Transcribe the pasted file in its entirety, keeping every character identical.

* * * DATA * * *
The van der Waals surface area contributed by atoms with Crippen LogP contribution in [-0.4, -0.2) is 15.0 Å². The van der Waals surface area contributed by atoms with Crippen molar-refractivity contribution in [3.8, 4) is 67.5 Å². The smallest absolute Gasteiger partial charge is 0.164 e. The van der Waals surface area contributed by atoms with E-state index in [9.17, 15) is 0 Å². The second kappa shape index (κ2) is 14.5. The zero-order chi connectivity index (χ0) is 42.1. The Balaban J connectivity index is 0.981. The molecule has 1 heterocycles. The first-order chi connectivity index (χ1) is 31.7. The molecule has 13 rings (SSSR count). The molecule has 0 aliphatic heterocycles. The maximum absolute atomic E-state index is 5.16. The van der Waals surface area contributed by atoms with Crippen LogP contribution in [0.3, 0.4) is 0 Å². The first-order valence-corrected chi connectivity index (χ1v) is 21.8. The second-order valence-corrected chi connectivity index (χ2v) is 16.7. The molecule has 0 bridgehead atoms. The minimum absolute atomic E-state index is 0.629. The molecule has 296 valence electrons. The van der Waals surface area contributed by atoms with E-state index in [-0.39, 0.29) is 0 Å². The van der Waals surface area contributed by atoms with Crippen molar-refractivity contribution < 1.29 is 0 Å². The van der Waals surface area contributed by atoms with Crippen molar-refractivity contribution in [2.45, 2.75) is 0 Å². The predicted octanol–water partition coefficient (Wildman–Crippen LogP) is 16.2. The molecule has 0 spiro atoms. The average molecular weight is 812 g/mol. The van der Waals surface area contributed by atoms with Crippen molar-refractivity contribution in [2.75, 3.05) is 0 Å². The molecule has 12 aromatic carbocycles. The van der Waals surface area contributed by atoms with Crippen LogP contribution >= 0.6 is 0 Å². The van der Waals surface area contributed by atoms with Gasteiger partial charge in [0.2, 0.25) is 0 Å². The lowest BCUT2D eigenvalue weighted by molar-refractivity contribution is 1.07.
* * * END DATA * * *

The van der Waals surface area contributed by atoms with Crippen LogP contribution in [-0.4, -0.2) is 15.0 Å². The van der Waals surface area contributed by atoms with Crippen molar-refractivity contribution in [3.8, 4) is 67.5 Å². The smallest absolute Gasteiger partial charge is 0.164 e. The van der Waals surface area contributed by atoms with E-state index in [9.17, 15) is 0 Å². The second kappa shape index (κ2) is 14.5. The zero-order chi connectivity index (χ0) is 42.1. The Balaban J connectivity index is 0.981. The molecule has 1 heterocycles. The first-order chi connectivity index (χ1) is 31.7. The molecule has 13 rings (SSSR count). The molecule has 0 aliphatic heterocycles. The maximum absolute atomic E-state index is 5.16. The van der Waals surface area contributed by atoms with Crippen LogP contribution in [0.3, 0.4) is 0 Å². The first-order valence-corrected chi connectivity index (χ1v) is 21.8. The second-order valence-corrected chi connectivity index (χ2v) is 16.7. The molecule has 0 bridgehead atoms. The minimum absolute atomic E-state index is 0.629. The molecule has 296 valence electrons. The van der Waals surface area contributed by atoms with E-state index in [-0.39, 0.29) is 0 Å². The van der Waals surface area contributed by atoms with Crippen molar-refractivity contribution < 1.29 is 0 Å². The van der Waals surface area contributed by atoms with Crippen molar-refractivity contribution in [2.45, 2.75) is 0 Å². The predicted octanol–water partition coefficient (Wildman–Crippen LogP) is 16.2. The molecule has 0 spiro atoms. The average molecular weight is 812 g/mol. The van der Waals surface area contributed by atoms with Crippen molar-refractivity contribution in [2.75, 3.05) is 0 Å². The molecule has 12 aromatic carbocycles. The van der Waals surface area contributed by atoms with Crippen LogP contribution >= 0.6 is 0 Å². The van der Waals surface area contributed by atoms with Gasteiger partial charge in [0.2, 0.25) is 0 Å². The lowest BCUT2D eigenvalue weighted by molar-refractivity contribution is 1.07.